When one mate is overly anxious to share his or her views, his or her opinions, his or her feelings and his or her needs you will always find a couple who merely talks past each other.

It is generally easy to know when communication is lacking between couples because the response to what each other says will generally begin with, “Yes but…”

Yes but…let me tell you what I think (feel, believe, etc.)

What this means is clearly we have not been listening to our mates but rather we have been thinking and calculating in the guise of listening.

It is an activity of love to truly listen to one another and so to absorb one another’s concerns, interests, joys, fears, desires, ideas and…dreams. To hear these things with the desire to understand rather than judge is totruly listen and to truly listen is to truly share.

Remember there is not always a right or wrong and it is not always our job to validate or invalidate our mate’s motives and/or values; it is simply okay to be loving enough to listen…with an open mind and heart.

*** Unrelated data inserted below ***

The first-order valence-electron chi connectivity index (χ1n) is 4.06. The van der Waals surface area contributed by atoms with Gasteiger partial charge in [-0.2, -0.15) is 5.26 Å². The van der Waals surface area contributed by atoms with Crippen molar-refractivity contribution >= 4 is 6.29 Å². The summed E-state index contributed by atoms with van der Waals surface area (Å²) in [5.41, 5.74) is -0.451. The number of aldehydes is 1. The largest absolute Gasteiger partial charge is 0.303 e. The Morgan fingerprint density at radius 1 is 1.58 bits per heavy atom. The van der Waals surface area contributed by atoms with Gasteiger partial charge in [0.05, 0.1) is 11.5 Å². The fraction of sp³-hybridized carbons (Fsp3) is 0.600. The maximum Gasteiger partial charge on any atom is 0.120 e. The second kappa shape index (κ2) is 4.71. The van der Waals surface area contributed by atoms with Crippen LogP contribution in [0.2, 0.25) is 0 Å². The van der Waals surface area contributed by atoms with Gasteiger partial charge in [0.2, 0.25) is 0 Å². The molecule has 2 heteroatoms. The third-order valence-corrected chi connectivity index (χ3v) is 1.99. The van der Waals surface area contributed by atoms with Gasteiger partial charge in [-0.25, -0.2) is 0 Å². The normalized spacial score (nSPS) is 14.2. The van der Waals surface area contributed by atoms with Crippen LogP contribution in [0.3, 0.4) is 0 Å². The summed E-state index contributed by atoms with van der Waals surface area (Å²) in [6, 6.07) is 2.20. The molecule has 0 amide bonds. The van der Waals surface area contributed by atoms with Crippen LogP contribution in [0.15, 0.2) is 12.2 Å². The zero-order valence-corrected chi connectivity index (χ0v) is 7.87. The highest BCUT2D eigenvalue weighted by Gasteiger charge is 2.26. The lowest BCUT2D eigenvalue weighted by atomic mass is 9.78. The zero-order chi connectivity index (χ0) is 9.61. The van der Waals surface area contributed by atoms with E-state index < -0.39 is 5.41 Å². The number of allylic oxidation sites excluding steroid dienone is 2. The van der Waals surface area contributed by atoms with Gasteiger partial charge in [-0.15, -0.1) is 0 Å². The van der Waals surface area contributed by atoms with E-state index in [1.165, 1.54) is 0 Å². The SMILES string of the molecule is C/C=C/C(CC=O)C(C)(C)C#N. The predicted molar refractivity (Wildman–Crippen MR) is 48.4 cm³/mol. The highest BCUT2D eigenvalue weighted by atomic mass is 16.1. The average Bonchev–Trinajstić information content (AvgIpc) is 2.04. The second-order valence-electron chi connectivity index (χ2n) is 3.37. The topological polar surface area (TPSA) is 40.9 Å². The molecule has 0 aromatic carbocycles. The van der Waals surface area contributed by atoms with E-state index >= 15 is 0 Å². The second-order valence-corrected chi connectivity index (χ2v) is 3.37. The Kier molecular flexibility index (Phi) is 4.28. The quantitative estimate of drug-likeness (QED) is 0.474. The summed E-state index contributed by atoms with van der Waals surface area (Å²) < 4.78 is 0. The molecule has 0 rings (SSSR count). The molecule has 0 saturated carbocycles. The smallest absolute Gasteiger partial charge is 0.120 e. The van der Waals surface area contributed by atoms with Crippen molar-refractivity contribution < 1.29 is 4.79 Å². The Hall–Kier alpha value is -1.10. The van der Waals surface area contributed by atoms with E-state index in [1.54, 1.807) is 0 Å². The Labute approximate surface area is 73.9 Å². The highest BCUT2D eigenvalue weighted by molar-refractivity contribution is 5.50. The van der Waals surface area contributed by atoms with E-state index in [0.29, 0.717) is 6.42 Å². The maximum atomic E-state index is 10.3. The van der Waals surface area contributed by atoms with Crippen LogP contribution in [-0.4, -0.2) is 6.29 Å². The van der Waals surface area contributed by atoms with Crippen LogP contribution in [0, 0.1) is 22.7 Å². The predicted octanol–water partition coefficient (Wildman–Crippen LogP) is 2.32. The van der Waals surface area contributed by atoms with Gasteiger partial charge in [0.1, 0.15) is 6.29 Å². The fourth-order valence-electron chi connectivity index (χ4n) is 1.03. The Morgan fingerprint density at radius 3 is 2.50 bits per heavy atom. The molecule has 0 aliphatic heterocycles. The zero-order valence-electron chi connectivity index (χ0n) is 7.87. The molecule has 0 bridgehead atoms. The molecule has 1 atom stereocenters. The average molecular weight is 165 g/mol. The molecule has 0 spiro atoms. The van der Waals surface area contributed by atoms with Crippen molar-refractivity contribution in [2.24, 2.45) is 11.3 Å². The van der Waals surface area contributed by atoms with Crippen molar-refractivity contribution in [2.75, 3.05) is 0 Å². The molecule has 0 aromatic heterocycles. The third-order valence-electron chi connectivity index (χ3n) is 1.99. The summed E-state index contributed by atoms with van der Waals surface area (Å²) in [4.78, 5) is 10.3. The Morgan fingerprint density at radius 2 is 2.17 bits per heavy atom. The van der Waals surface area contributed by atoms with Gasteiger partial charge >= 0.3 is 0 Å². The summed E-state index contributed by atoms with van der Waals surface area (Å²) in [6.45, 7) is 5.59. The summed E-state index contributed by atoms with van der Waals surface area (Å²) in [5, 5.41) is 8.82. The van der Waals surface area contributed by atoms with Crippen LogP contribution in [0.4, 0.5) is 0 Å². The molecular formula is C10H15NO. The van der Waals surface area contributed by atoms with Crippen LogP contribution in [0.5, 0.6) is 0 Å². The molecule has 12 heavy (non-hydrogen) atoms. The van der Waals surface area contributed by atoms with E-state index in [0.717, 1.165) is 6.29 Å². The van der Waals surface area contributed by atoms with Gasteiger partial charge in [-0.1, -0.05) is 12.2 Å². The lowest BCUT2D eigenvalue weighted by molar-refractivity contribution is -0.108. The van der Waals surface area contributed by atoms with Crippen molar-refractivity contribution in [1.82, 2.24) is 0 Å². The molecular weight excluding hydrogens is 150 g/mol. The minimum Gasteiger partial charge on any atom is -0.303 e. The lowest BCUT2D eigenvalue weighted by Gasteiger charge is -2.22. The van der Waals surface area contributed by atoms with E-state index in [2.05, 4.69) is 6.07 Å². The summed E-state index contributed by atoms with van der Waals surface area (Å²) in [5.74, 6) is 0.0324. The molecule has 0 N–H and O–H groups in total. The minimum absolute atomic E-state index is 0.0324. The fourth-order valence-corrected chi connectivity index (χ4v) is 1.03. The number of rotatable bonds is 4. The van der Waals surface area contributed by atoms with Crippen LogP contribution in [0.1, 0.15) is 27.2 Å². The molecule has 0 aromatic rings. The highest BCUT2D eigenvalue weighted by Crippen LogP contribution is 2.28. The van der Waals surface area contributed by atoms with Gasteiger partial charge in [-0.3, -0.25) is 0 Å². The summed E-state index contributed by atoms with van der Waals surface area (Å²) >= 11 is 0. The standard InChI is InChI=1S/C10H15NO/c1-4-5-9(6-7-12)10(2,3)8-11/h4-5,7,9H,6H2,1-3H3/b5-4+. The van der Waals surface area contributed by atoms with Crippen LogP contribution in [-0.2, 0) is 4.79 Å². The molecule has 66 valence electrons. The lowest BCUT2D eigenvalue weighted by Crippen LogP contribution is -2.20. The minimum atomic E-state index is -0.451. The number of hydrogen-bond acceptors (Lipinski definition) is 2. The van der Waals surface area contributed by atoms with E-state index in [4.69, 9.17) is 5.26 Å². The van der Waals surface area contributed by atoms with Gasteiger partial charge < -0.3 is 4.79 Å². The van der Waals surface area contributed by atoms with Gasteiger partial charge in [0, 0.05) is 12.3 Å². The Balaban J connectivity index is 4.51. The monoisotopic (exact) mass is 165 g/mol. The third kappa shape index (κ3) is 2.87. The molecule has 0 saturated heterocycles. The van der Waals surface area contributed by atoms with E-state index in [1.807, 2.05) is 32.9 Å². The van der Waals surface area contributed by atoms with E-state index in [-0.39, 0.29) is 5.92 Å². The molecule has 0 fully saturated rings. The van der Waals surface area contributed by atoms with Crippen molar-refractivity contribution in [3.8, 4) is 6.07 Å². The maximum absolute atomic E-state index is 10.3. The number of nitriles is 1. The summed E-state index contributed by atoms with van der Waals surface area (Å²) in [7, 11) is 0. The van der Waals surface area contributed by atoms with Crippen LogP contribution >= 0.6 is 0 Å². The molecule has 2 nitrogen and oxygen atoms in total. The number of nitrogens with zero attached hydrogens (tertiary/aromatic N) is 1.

Marriage itself has all kinds of demands and limitations; both husbands and wives are condemned to a great many routines and obligations. It becomes essential then to be supportive of one’s another’s free time. That is, to give each other enough space to reclaim the experience of self-ness.

There is nothing more harmful, even tragic for a marriage then when one feels that he or she can’t look in the mirror without seeing the other in its reflection. And so, it is absolutely essential that husbands and wives have time to themselves to refresh their self-reliance and independence as individuals.

While, as already said, it is absolutely important to be nice to each other…we all need some time to do nice things just for ourselves too.